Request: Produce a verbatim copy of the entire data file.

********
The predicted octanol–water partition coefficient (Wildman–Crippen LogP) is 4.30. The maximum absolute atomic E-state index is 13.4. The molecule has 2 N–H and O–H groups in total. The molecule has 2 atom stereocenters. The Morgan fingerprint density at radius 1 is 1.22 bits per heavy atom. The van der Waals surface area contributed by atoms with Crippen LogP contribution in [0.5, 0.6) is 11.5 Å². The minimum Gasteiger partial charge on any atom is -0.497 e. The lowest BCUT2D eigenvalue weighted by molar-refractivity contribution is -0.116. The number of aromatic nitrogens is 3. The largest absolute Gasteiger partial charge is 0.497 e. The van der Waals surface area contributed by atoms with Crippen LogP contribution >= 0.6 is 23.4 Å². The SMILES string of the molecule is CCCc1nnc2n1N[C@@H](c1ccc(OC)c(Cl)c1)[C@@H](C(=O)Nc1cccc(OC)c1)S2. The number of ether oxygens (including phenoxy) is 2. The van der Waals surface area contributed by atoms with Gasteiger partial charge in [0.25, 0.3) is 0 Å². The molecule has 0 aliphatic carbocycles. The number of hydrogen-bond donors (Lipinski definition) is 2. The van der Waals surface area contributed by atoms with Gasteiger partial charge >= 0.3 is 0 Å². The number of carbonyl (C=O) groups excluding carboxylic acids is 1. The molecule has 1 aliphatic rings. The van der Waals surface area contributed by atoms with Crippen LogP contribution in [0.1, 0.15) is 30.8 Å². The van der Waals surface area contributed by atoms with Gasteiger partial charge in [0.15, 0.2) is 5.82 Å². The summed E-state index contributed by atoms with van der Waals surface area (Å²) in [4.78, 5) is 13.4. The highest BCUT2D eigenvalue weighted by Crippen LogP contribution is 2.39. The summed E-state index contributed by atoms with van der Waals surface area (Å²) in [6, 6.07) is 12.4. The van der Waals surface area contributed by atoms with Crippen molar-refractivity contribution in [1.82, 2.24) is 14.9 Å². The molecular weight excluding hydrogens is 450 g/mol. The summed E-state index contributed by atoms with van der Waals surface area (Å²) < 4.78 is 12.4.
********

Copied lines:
The predicted octanol–water partition coefficient (Wildman–Crippen LogP) is 4.30. The maximum absolute atomic E-state index is 13.4. The molecule has 2 N–H and O–H groups in total. The molecule has 2 atom stereocenters. The Morgan fingerprint density at radius 1 is 1.22 bits per heavy atom. The van der Waals surface area contributed by atoms with Crippen LogP contribution in [0.5, 0.6) is 11.5 Å². The minimum Gasteiger partial charge on any atom is -0.497 e. The lowest BCUT2D eigenvalue weighted by molar-refractivity contribution is -0.116. The number of aromatic nitrogens is 3. The largest absolute Gasteiger partial charge is 0.497 e. The van der Waals surface area contributed by atoms with Crippen LogP contribution >= 0.6 is 23.4 Å². The SMILES string of the molecule is CCCc1nnc2n1N[C@@H](c1ccc(OC)c(Cl)c1)[C@@H](C(=O)Nc1cccc(OC)c1)S2. The number of ether oxygens (including phenoxy) is 2. The van der Waals surface area contributed by atoms with Gasteiger partial charge in [0.25, 0.3) is 0 Å². The molecule has 0 aliphatic carbocycles. The number of hydrogen-bond donors (Lipinski definition) is 2. The van der Waals surface area contributed by atoms with Gasteiger partial charge >= 0.3 is 0 Å². The number of carbonyl (C=O) groups excluding carboxylic acids is 1. The molecule has 1 aliphatic rings. The van der Waals surface area contributed by atoms with Crippen LogP contribution in [0.1, 0.15) is 30.8 Å². The van der Waals surface area contributed by atoms with Gasteiger partial charge in [0.15, 0.2) is 5.82 Å². The summed E-state index contributed by atoms with van der Waals surface area (Å²) in [4.78, 5) is 13.4. The highest BCUT2D eigenvalue weighted by Crippen LogP contribution is 2.39. The summed E-state index contributed by atoms with van der Waals surface area (Å²) in [6, 6.07) is 12.4. The van der Waals surface area contributed by atoms with Crippen molar-refractivity contribution in [1.82, 2.24) is 14.9 Å². The molecular weight excluding hydrogens is 450 g/mol. The summed E-state index contributed by atoms with van der Waals surface area (Å²) < 4.78 is 12.4.